A minimalist design created by Tonia D’Introno of D’Introno Interior Design allows natural materials and fine craftsmanship to shine in this Broadmead renovation by Tony and Tanya Aindow of Goodison Construction, featuring millwork by Jason Good Custom Cabinets. At 2,750 square feet, the two-bedroom home incorporates an open-concept main living area surrounded by extensive glazing to create an invisible barrier between indoors and the expansive garden.
With so many windows in such a voluminous space, energy efficiency is a key requirement for livable comfort; but this quality was sadly lacking in the original 1970’s structure. “Before the renovation, all the windows had failed and without proper insulation, the house was freezing cold in the winter and hot in the summer,” says Tony Aindow.
The house was stripped back to the framing and rebuilt within the original footprint. With new systems in place for plumbing, insulation, forced air central heating, and EuroLine windows throughout the house, the owners can now enjoy the transterior design — one that merges indoor and outdoor space — in energy efficient comfort.
In the great room, white walls and a vaulted ceiling are supported by exposed wood beams, painstakingly restored by Aindow and his team, who sandblasted several coats of white oil paint away and refinished the wood to its natural splendor.
The stone tile gas fireplace, which Aindow shifted slightly to meet the specifications of the new interior layout, separates the main living room from a space the owners use as their library. Giovanni La Fauci, from Stone Age Marble and Granite, blended the soft grey tones of the stone with the large format porcelain floor tiles, which required a perfectly flat surface and precision installation to achieve the smooth, flawless surface.
In the kitchen, Jason Good finished the room with millwork that highlights rich, natural walnut artistically rendered with his exquisite grain matching. “We wanted clean, contemporary lines to showcase the raw materials and achieve a marriage between function and aesthetic,” says Good’s designer Melissa Orton, who describes the space as light, bright and bold. White lacquered millwork on the range wall hides the pantry, microwave and refrigerator, creating symmetry around the porcelain backsplash.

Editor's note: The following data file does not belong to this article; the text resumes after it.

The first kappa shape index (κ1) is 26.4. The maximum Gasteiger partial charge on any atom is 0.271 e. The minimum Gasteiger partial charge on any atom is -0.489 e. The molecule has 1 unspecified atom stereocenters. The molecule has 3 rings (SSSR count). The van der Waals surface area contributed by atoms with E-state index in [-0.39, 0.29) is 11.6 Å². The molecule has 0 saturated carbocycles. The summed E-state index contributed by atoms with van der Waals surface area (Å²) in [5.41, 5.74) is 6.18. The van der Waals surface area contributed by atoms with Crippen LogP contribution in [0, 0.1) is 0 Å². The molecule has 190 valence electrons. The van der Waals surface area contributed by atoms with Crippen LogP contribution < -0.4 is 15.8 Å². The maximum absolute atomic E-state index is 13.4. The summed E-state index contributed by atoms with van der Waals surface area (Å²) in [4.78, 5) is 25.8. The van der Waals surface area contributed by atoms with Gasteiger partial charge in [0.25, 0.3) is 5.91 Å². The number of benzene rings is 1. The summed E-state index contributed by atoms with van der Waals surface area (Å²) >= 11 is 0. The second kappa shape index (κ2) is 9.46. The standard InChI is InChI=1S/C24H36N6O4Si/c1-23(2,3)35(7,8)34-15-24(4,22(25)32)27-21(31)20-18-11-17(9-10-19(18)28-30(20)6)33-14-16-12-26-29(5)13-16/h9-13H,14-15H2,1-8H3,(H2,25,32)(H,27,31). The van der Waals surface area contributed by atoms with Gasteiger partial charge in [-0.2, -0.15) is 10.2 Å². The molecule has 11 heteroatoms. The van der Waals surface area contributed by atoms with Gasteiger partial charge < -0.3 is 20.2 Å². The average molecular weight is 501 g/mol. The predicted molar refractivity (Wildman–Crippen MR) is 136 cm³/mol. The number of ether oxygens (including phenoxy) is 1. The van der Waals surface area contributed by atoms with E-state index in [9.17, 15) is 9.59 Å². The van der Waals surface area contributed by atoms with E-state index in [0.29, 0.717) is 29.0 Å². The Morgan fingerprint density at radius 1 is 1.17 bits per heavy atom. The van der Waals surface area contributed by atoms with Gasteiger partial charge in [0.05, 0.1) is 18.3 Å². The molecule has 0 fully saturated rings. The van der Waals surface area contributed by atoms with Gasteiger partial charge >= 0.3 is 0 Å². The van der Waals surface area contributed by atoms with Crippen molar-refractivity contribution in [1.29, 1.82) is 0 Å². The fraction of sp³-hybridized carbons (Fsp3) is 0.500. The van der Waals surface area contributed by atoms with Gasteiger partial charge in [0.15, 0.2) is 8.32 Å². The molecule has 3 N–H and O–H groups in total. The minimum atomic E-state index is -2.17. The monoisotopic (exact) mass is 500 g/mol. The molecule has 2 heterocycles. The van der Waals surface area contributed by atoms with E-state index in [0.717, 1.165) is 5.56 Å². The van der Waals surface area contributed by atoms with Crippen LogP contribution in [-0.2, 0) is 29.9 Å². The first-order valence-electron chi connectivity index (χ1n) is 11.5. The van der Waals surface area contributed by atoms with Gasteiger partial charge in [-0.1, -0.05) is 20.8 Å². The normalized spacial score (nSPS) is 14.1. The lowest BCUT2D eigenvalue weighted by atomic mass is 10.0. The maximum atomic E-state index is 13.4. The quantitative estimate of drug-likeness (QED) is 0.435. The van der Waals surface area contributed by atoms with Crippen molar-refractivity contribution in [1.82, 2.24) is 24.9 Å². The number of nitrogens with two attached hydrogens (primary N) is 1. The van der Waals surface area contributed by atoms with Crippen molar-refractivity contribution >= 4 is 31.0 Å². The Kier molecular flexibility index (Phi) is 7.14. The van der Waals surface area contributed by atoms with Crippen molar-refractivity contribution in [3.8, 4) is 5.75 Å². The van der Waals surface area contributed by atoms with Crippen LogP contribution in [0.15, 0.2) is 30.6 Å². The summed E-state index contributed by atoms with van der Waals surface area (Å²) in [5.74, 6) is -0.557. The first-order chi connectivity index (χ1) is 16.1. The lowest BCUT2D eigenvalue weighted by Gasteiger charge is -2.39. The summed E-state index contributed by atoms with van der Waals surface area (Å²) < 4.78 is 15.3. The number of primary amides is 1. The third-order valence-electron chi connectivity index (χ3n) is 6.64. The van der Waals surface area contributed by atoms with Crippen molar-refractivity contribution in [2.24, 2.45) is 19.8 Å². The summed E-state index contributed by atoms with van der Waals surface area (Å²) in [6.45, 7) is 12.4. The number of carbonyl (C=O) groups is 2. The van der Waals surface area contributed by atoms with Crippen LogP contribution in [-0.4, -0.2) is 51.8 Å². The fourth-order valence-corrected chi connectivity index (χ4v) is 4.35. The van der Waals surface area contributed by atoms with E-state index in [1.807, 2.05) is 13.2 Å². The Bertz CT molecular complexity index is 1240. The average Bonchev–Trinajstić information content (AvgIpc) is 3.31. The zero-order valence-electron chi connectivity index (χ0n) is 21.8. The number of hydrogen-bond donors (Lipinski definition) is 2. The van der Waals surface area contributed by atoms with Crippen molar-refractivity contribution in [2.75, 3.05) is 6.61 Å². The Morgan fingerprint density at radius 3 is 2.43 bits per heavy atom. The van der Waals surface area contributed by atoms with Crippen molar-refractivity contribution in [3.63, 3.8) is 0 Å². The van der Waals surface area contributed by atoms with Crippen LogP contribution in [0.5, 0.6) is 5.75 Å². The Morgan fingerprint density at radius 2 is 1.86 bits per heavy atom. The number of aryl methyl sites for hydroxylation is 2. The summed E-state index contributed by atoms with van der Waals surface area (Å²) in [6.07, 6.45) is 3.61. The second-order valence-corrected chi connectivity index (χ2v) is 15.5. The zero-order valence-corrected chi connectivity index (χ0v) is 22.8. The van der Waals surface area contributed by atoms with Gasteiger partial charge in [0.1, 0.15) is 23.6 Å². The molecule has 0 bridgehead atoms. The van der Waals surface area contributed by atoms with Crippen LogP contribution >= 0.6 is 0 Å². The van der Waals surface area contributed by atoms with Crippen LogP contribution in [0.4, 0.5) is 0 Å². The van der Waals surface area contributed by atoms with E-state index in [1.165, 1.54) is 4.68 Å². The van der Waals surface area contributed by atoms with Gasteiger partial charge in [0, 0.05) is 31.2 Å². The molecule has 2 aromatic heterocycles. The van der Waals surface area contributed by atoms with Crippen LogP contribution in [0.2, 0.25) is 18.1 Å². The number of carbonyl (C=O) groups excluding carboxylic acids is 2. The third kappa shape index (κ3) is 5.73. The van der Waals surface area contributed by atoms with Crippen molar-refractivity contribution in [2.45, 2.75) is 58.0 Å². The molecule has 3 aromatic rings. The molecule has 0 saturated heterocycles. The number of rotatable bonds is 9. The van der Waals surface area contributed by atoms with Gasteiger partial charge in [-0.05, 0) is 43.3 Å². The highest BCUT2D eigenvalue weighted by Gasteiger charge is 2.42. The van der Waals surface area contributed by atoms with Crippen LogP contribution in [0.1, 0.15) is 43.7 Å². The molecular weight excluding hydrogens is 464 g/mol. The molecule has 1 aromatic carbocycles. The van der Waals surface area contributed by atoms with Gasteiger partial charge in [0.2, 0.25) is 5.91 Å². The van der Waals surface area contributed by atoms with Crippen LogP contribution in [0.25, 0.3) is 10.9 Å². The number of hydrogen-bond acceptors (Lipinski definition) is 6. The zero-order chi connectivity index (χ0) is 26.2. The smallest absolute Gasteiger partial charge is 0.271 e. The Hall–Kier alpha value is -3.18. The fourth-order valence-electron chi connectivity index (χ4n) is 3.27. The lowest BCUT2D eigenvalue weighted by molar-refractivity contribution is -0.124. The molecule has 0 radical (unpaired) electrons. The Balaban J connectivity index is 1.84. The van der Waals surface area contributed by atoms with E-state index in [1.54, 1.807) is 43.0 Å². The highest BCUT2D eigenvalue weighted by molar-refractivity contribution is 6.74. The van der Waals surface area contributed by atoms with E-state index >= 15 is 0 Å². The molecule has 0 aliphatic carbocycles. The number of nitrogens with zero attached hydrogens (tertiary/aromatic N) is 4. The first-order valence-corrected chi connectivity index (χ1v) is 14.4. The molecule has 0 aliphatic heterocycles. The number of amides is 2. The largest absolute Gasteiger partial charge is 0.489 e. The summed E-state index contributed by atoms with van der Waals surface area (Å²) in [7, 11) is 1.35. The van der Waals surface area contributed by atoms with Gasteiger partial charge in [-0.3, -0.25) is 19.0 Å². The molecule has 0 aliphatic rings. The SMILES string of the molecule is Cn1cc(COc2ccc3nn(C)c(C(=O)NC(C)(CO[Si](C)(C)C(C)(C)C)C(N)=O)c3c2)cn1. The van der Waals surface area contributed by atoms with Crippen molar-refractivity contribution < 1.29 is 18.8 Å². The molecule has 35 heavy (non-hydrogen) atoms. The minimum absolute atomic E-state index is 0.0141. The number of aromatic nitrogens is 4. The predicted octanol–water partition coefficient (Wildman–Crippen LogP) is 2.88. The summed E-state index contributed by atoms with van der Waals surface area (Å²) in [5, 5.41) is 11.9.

Opposite, the walnut island seems to float above the floor, an effect Good created by installing a recessed kick beneath the open shelves and back panels. Quartz countertops provide ample workspace, with an extra work surface atop the walnut bar by the window.
Walnut also takes a starring role in the guest bathroom and master ensuite against an all-white backdrop. “To maintain a cohesive, calm aesthetic, we used the same materials throughout the house,” Orton says. A sleek, handleless vanity floats above a porcelain floor in the guest bathroom, where visual simplicity adds punch to the slim walnut frame around the cabinet.
“To make room for the large ensuite, we added a bump-out in place of an old sunroom that was attached to the master bedroom,” says Aindow, who also installed a tilt and slide privacy window above the freestanding bathtub and heated, porcelain floor tiles that extend into the shower surround.
To create privacy between the open ensuite and the bedroom, Good built a walnut divider between the tub and toilet/bidet, which mirrors the ceiling-height linen cabinet next to the shower. A floating double vanity spans the full width of the opposite wall, with long drawers finished in white lacquer for minimal, yet functional detailing that doesn’t upstage the natural wood.
With a calming palette cast from the cohesive use of natural materials, this bungalow is transformed into an airy, modern home that achieves a fluid transition between the outdoor elements and the comfort found within.